(156) The Way Home

I posted a few weeks ago about trying to use my photo project as a bit of a mindfulness practice, about noticing.

Mindfulness has been a really resonant concept for me lately… and I’ll extend it to the concept of bodymindfulness, which a few of my colleagues have been terming it lately.

I’ve felt like I’m inhabiting my own body with a little disjuncture lately, with the residual effects of coming hard off a mild-but-stubborn anti-depressant, with a sense of less fitness than I like to imagine so every workout is a huge chore, with the hot and cold and swamp of a Toronto high humidity heat wave. One of the ways my body feels stress is in sleep disruption, and I’ve had that more sharply than usual, with lots of anxiety dreams, characters from life turned into avatars of different kinds of fear and stress in my nightscape.

I started out this morning wading into the humid warmth to do errands before getting ready to get on a plane, and none of them flowed. Pharmacy messed up my prescription, ATM closed down just as I put my card in it, other bank didn’t know how to process a deposit for my RSP, coffee shop wifi crapped out just as I tried to get online, and my email client decided to upgrade itself so I couldn’t open anything. Getting to the point of remembering to breathe deeply was not a pretty sight, and my conversation with the pharmacist was not much of an example of compassionate interaction.

I keep thinking about noticing, and the environment we’re in, and being conscious that sometimes it’s the endless barrage of input that makes me edgy. Too many things to do, all of them complex little tasks dependent on other people, construction everywhere where one moment of disruption is one thing, but the third within a 10 minute bike ride feels insurmountable. The adding up.

I read a lot about “eco-psychology” a few years ago when I was doing my phd, a theory that basically holds that we’re so distant from the natural world that all pathologized and depressed in some way. The overarching concept makes me a twitchy because it feels a little simplistic and leaves a “now how are we supposed to reverse industrialization?” question – but I am sometimes very conscious of the need to steel myself before I enter the bigger world, prepare for the people almost hitting me with their cars, the customer service that feels endlessly unhelpful, the beeping construction vehicles. As I was trying to go to the bank this morning, the street was half closed off and there was a big sign this morning saying “pedestrians use other sidewalk,” right in front of the door of the bank. I said to the construction guy sort of jovially, “hard to use the other sidewalk when you need to go right there.” “Don’t go there now,” he said, irritably. And I needed to, so I put myself in the path of a backing up bobcat moving construction bits around.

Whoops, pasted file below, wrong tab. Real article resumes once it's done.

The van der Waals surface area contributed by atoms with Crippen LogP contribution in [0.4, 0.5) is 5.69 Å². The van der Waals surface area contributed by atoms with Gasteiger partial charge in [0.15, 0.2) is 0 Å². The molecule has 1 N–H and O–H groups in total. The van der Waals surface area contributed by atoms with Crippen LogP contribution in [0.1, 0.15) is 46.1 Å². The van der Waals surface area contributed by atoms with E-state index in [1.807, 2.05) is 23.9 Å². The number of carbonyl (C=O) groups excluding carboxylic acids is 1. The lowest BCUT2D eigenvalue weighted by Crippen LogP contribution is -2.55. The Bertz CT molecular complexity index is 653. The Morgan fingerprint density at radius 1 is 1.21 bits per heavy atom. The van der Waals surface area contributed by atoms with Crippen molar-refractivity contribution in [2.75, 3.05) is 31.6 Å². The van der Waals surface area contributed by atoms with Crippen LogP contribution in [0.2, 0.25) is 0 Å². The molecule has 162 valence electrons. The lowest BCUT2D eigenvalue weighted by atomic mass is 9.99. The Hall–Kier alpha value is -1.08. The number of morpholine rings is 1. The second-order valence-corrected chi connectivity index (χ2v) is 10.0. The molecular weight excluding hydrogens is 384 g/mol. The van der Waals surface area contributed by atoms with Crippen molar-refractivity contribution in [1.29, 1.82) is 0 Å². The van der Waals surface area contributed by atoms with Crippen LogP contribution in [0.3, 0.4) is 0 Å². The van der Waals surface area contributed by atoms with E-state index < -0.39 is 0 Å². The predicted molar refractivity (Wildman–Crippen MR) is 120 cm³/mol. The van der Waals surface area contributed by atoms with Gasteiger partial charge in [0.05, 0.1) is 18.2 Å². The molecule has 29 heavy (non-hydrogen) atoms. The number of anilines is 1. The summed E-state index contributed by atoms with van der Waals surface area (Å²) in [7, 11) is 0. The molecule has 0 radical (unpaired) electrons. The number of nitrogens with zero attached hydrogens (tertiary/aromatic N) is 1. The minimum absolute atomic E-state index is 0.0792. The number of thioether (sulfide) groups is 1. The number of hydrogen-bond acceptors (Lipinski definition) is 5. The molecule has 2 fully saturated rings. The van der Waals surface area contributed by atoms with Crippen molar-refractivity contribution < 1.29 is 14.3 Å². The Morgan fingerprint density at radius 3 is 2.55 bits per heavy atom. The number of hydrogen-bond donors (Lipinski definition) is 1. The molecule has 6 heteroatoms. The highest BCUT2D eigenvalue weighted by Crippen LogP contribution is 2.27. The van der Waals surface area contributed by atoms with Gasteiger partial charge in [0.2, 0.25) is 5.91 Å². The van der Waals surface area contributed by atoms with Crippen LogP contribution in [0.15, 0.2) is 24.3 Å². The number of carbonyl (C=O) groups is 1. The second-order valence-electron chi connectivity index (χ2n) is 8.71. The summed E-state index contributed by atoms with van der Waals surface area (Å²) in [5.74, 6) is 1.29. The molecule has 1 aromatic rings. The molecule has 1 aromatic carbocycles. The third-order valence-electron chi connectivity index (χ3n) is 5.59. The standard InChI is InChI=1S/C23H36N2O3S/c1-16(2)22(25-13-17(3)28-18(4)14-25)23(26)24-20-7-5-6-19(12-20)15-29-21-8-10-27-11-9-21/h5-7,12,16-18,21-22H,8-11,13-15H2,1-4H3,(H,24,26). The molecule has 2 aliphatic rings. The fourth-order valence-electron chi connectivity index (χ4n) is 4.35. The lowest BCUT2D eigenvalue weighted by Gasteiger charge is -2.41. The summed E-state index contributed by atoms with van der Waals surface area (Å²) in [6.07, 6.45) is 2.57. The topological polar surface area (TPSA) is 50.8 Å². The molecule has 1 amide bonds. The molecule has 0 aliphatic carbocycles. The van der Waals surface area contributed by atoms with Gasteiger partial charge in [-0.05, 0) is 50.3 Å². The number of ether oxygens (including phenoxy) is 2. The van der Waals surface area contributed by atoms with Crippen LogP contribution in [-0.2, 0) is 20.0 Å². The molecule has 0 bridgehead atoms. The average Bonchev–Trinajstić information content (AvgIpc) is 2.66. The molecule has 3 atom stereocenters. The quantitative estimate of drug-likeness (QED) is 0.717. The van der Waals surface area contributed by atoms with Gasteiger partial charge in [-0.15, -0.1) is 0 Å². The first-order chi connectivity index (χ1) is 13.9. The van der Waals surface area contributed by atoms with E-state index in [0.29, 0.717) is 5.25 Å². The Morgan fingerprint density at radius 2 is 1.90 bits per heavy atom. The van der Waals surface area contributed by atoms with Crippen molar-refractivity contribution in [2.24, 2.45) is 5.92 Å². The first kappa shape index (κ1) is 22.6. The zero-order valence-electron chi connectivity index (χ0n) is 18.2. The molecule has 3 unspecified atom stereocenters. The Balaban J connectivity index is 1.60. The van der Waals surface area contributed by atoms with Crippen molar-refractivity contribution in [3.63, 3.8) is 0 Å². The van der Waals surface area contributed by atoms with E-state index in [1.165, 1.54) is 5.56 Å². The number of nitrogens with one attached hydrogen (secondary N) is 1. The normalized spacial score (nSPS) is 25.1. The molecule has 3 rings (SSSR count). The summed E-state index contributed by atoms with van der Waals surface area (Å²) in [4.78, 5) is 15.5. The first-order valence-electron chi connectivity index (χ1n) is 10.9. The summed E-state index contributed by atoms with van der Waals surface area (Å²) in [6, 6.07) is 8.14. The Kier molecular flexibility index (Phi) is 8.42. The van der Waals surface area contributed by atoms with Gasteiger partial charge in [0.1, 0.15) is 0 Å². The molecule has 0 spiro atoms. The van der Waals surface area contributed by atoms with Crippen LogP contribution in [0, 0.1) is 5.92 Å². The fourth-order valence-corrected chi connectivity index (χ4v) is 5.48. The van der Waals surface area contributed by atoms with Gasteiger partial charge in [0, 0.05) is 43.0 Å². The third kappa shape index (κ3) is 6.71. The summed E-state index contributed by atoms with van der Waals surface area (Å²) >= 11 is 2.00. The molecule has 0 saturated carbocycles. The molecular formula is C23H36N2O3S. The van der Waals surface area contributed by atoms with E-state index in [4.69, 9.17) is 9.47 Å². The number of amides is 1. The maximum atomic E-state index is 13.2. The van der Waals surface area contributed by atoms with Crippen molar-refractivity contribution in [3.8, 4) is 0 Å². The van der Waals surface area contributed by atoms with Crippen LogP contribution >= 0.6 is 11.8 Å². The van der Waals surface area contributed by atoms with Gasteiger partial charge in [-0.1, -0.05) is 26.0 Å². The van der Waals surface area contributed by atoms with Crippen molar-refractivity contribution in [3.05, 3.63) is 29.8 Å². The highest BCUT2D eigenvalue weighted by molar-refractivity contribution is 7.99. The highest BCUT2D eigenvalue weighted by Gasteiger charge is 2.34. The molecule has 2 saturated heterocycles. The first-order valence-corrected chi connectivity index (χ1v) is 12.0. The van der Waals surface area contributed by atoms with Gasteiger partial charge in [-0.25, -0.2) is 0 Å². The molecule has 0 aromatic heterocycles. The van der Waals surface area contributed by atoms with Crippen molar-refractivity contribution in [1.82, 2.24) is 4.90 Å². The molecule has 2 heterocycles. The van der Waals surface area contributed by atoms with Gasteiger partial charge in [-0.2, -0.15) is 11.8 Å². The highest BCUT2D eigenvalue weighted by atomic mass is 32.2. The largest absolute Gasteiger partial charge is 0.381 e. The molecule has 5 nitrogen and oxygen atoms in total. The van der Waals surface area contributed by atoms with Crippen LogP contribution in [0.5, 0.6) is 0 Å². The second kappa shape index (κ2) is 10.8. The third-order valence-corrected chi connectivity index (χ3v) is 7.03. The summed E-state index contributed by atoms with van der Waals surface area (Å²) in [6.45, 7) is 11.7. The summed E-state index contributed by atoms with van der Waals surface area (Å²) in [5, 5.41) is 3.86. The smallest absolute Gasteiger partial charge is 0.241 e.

I have been thinking about this concept of girding one’s loins, or steeling oneself, and am realizing that it often just … hardens. It makes you into an antagonist with the environment.

Which is, I think, the link to my photo project. Trying to take at least one photo a day is an act of noticing, trying to be “of” the environment differently, inhabit a different perspective. A couple of weeks ago, walking home from a meeting, I took a lot of photos, trying to notice many small things.


Fake flowers permanently woven onto a bike basket. These are all over the city, and remind me of the fabric rose I had woven around the bike that got stolen right after I moved to the distillery.

More reminders of the force that is cycling in the city, a combination of green beliefs, fierce exercisers, aggressive couriers, hipsters in their fedoras off to play frisbee in Trinity Bellwoods park, and people just trying to get from point A to point B as easily as possible.

Accessibility in Toronto is both physical and linguistic. The Chinese language ATM gives way in a few blocks to the Portugese travel agency.

The Portugese roots are still deeply embedded on Dundas, even as the hipster world swirls up around it. Portugese lady shoes….

… abutted by the kind of finely curated shop where I can’t even figure out what they sell…

… and one of my favourite tiny coffee shops, with excellent drinks, scones and muffins, comprehensive recycling, and no bathroom.

It often has excellent babies to look at, though, all named the kinds of names that are ubiquitous now but didn’t exist 3 years ago, like Xander, Asher and Sadie.

Noticing. As I take inventory of a handful of images on my way home, I realize that being “of” the landscape is possible even in the often shrill city. I don’t always have time for a leisurely stroll home with multiple moments of deep noticing, but the camera is a reminder that every interaction can be a noticing. Reframing the annoying interactions of errands that way shifts something, makes it not about me vs. the world, and more me of the world.


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